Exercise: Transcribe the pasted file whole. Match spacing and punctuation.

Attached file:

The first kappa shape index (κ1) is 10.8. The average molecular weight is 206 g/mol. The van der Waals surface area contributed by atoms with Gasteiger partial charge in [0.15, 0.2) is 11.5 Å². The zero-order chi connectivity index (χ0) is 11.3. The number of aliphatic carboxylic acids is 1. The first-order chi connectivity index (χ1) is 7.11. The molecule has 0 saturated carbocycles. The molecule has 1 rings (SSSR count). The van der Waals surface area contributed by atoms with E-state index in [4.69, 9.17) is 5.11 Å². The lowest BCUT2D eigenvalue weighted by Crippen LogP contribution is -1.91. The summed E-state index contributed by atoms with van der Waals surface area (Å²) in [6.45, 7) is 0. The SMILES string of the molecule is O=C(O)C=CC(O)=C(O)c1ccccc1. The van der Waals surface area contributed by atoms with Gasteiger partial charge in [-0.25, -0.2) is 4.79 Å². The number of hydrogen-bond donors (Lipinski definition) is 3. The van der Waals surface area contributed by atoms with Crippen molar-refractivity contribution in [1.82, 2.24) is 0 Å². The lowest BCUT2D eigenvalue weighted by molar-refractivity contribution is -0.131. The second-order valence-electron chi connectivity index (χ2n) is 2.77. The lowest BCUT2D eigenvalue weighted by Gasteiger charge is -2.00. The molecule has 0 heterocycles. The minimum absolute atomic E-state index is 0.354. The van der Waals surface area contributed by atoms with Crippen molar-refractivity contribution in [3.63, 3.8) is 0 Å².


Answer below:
The first kappa shape index (κ1) is 10.8. The average molecular weight is 206 g/mol. The van der Waals surface area contributed by atoms with Gasteiger partial charge in [0.15, 0.2) is 11.5 Å². The zero-order chi connectivity index (χ0) is 11.3. The number of aliphatic carboxylic acids is 1. The first-order chi connectivity index (χ1) is 7.11. The molecule has 0 saturated carbocycles. The molecule has 1 rings (SSSR count). The van der Waals surface area contributed by atoms with E-state index in [4.69, 9.17) is 5.11 Å². The lowest BCUT2D eigenvalue weighted by Crippen LogP contribution is -1.91. The summed E-state index contributed by atoms with van der Waals surface area (Å²) in [6.45, 7) is 0. The SMILES string of the molecule is O=C(O)C=CC(O)=C(O)c1ccccc1. The van der Waals surface area contributed by atoms with Gasteiger partial charge in [-0.25, -0.2) is 4.79 Å². The number of hydrogen-bond donors (Lipinski definition) is 3. The van der Waals surface area contributed by atoms with Crippen molar-refractivity contribution in [1.82, 2.24) is 0 Å². The lowest BCUT2D eigenvalue weighted by molar-refractivity contribution is -0.131. The second-order valence-electron chi connectivity index (χ2n) is 2.77. The lowest BCUT2D eigenvalue weighted by Gasteiger charge is -2.00. The molecule has 0 heterocycles. The minimum absolute atomic E-state index is 0.354. The van der Waals surface area contributed by atoms with Crippen molar-refractivity contribution in [3.63, 3.8) is 0 Å².